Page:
So with my 47 year old eyes fading and me not liking the whole “shooting with glasses” experience just yet I decided to delve into the new X100F with a thought that this time I may keep this camera instead of selling it. I bought it from Amazon when up for order and had one on the day of release. Sometimes I buy a camera for review, then sell it if I do not feel I want it. To be clear, I have a stable of cameras here and being a camera and lens reviewer allows that. I always keep my faves on hand for comparison sake. Today, in March 2017, I keep the Sony A7rII, An Olympus EM1 MKII and PEN-F, A Leica SL, A Sony A6300 and various lenses. These are the bodies that I enjoy and get the most use from right now, and I doubted if there was a place for the X100F but then I realized there most certainly was. I do not own a Fuji right now, and I need one. The Fuji colors, the newer Acros B&W mode that delivers (IMO) beautiful B&W images out of the camera and the small size mixed with the retro design that always made this series beautiful. I have nothing like that in my stable right now besides the PEN-F and while these two have some similarities, they are quite different. So yea, I will add the X100f to my shelf of favorites, and if that was a spoiler, I apologize 🙂
I went with the classic Silver and Black model because to me it just give the X100F that vintage look and style, and I already have the normal black SLR style body filled with my other cameras 😉
IF YOU MISSED IT, MY FIRST LOOK VIDEO OF THE X100F
FIRST THINGS FIRST
So first things first. What does this X100F offer than the X100, X100s and X100T did not? Well, as with all of these Fuji releases most improvements have been incremental and each new model brought forth improvements in auto focus speed and capabilities, response time and in the case of the X100F, the new things or improvements over the last model are listed below:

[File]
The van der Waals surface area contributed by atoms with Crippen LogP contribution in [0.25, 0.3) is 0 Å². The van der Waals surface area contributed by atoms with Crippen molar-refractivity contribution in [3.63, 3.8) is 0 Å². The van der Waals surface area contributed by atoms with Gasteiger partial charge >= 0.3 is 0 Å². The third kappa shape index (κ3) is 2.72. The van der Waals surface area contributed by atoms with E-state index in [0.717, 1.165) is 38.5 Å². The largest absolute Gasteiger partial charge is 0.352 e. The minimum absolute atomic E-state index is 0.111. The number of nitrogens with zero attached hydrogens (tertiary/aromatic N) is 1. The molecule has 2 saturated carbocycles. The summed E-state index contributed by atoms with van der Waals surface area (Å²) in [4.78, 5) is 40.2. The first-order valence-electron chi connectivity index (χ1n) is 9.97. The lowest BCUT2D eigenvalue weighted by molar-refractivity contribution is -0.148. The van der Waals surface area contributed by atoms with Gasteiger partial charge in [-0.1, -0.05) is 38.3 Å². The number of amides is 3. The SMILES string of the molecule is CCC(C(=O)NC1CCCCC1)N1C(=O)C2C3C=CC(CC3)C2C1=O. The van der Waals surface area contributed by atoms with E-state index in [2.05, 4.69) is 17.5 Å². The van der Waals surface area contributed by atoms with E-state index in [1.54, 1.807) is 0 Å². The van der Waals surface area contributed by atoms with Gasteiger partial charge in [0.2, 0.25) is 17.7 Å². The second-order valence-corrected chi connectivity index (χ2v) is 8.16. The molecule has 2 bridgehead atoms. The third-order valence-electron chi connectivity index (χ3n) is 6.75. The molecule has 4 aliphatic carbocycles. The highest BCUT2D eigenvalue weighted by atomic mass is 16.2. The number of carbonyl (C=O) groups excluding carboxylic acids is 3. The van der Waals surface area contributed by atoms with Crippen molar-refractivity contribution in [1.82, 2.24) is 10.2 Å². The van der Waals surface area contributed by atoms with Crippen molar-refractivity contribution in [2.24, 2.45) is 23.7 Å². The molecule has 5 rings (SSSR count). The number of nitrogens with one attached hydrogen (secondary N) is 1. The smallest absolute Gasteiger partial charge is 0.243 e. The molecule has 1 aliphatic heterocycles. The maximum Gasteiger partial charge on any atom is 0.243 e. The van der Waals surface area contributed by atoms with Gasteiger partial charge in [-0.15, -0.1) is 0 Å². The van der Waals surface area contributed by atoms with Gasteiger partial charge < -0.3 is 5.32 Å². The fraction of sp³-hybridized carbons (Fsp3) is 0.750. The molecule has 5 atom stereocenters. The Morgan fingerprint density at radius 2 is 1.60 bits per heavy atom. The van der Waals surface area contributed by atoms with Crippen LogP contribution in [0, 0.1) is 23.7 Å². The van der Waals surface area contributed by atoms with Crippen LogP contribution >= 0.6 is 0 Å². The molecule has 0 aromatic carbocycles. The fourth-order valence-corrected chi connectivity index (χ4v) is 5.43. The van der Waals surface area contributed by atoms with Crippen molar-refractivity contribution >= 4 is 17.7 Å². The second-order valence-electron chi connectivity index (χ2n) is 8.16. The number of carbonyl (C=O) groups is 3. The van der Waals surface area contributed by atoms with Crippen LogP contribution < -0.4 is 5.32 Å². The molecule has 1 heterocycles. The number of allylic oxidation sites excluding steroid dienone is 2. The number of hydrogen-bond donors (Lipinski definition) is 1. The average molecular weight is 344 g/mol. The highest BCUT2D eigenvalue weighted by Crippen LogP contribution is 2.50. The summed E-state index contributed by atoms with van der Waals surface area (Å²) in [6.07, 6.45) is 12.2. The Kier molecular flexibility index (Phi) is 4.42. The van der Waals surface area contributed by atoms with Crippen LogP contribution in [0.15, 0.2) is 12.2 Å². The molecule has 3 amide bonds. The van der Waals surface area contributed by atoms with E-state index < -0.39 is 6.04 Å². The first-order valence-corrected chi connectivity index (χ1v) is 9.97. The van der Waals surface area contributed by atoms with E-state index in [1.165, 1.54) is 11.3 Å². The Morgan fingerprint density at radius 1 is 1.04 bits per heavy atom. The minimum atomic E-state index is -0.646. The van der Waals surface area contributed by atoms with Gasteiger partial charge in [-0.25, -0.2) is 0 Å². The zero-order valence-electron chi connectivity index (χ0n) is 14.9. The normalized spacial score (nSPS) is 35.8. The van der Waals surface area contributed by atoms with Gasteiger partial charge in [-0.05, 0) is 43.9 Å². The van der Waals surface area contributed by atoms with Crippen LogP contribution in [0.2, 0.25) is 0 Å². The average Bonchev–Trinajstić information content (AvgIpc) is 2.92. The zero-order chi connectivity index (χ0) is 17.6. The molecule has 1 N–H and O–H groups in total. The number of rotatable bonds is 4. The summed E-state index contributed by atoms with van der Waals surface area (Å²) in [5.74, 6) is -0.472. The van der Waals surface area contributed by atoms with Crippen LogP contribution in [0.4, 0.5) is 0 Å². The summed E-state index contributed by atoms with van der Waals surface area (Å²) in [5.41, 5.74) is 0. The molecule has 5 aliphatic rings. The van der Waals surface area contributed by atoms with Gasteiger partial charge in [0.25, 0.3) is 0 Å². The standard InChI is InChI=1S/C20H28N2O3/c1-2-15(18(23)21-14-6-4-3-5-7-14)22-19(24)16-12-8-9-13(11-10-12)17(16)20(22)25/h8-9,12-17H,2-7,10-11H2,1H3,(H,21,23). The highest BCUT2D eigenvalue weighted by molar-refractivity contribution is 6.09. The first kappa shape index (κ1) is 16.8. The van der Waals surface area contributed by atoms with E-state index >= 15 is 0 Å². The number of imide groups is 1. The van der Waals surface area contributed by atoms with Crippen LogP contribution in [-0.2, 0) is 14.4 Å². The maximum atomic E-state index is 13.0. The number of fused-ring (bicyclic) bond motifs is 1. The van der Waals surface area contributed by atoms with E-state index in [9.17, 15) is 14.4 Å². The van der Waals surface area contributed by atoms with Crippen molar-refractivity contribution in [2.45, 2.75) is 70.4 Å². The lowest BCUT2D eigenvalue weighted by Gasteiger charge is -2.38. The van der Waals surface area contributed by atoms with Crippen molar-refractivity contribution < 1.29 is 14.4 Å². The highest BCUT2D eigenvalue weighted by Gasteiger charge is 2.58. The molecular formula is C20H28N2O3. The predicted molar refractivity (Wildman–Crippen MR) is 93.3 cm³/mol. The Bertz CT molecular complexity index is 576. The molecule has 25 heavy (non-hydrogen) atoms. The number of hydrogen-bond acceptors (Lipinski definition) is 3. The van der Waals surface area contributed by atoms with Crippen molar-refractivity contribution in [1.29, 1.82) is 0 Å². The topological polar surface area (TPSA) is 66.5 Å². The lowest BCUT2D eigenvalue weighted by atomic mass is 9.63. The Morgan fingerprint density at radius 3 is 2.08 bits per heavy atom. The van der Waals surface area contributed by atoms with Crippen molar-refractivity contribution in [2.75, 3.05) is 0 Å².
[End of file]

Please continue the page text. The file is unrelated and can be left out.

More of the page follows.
24.3MP APS-C X-Trans CMOS III Sensor and X-Processor Pro
“Utilizing Fujifilm’s unique, randomized pixel array, the 24.3MP APS-C X-Trans CMOS III sensor affords a high degree of image quality and sharpness due to the omission of an optical low-pass filter. Versus conventional pixel patterns, the X-Trans design more closely mimics the organic nature of film in order to produce nuanced colors and smooth tonal transitions, while also reducing moiré and aliasing. Additionally, the sensor is paired with the X-Processor Pro image processor to yield smooth, low-noise results, an extended sensitivity range of ISO 100-51200, and quick performance speeds throughout the camera system, including an 8 fps continuous shooting rate, Full HD 1080p video recording at up to 60 fps, an AF speed of 0.08 seconds, 0.2 second shooting interval, 0.5 second startup time, and a 0.01 second shutter release lag.”
My Brussels Griffon, Olive. X100F, Acros Mode in full sun in my yard.
Advanced Hybrid Viewfinder
“Both optical and electronic viewing means are incorporated into the unique Advanced Hybrid Viewfinder, which provides both the simplicity of an OVF with the technological advancements of an EVF. Switching between both viewing methods is done with the dedicated OVF/EVF switching lever, enabling quick transitioning between both modes. The OVF has its benefits in providing a clear, unadulterated view of the scene you’re photographing and reduces the shutter lag time to a minimum. For fine-tuning of focus, exposure, white balance, and other camera settings, the EVF gives you the ability to monitor all of the applied settings prior to making the exposure.